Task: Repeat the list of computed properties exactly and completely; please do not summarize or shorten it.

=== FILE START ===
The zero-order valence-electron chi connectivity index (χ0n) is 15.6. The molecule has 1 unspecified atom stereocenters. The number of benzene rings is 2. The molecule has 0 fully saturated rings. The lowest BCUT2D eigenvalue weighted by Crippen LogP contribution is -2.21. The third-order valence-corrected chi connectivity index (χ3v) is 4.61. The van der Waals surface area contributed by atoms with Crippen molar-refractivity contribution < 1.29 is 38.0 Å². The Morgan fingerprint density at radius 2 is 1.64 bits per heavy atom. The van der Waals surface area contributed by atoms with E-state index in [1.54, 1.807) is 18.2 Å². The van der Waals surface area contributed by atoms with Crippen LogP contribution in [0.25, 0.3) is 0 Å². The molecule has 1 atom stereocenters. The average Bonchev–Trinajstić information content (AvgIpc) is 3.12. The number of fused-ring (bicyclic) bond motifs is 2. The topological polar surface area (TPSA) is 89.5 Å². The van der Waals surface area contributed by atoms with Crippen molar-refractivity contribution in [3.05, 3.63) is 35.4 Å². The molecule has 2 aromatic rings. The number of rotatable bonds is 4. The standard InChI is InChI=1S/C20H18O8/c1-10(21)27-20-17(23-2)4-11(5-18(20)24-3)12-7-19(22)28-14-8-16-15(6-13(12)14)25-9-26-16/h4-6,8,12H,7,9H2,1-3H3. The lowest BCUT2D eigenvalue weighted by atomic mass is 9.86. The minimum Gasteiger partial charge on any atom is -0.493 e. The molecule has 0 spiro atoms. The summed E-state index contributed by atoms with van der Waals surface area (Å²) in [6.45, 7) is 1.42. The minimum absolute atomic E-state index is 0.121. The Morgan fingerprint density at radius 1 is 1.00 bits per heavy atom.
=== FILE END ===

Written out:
The zero-order valence-electron chi connectivity index (χ0n) is 15.6. The molecule has 1 unspecified atom stereocenters. The number of benzene rings is 2. The molecule has 0 fully saturated rings. The lowest BCUT2D eigenvalue weighted by Crippen LogP contribution is -2.21. The third-order valence-corrected chi connectivity index (χ3v) is 4.61. The van der Waals surface area contributed by atoms with Crippen molar-refractivity contribution < 1.29 is 38.0 Å². The Morgan fingerprint density at radius 2 is 1.64 bits per heavy atom. The van der Waals surface area contributed by atoms with E-state index in [1.54, 1.807) is 18.2 Å². The van der Waals surface area contributed by atoms with Crippen LogP contribution in [0.25, 0.3) is 0 Å². The molecule has 1 atom stereocenters. The average Bonchev–Trinajstić information content (AvgIpc) is 3.12. The number of fused-ring (bicyclic) bond motifs is 2. The topological polar surface area (TPSA) is 89.5 Å². The van der Waals surface area contributed by atoms with Crippen molar-refractivity contribution in [3.05, 3.63) is 35.4 Å². The molecule has 2 aromatic rings. The number of rotatable bonds is 4. The standard InChI is InChI=1S/C20H18O8/c1-10(21)27-20-17(23-2)4-11(5-18(20)24-3)12-7-19(22)28-14-8-16-15(6-13(12)14)25-9-26-16/h4-6,8,12H,7,9H2,1-3H3. The lowest BCUT2D eigenvalue weighted by atomic mass is 9.86. The minimum Gasteiger partial charge on any atom is -0.493 e. The molecule has 0 spiro atoms. The summed E-state index contributed by atoms with van der Waals surface area (Å²) in [6.45, 7) is 1.42. The minimum absolute atomic E-state index is 0.121. The Morgan fingerprint density at radius 1 is 1.00 bits per heavy atom.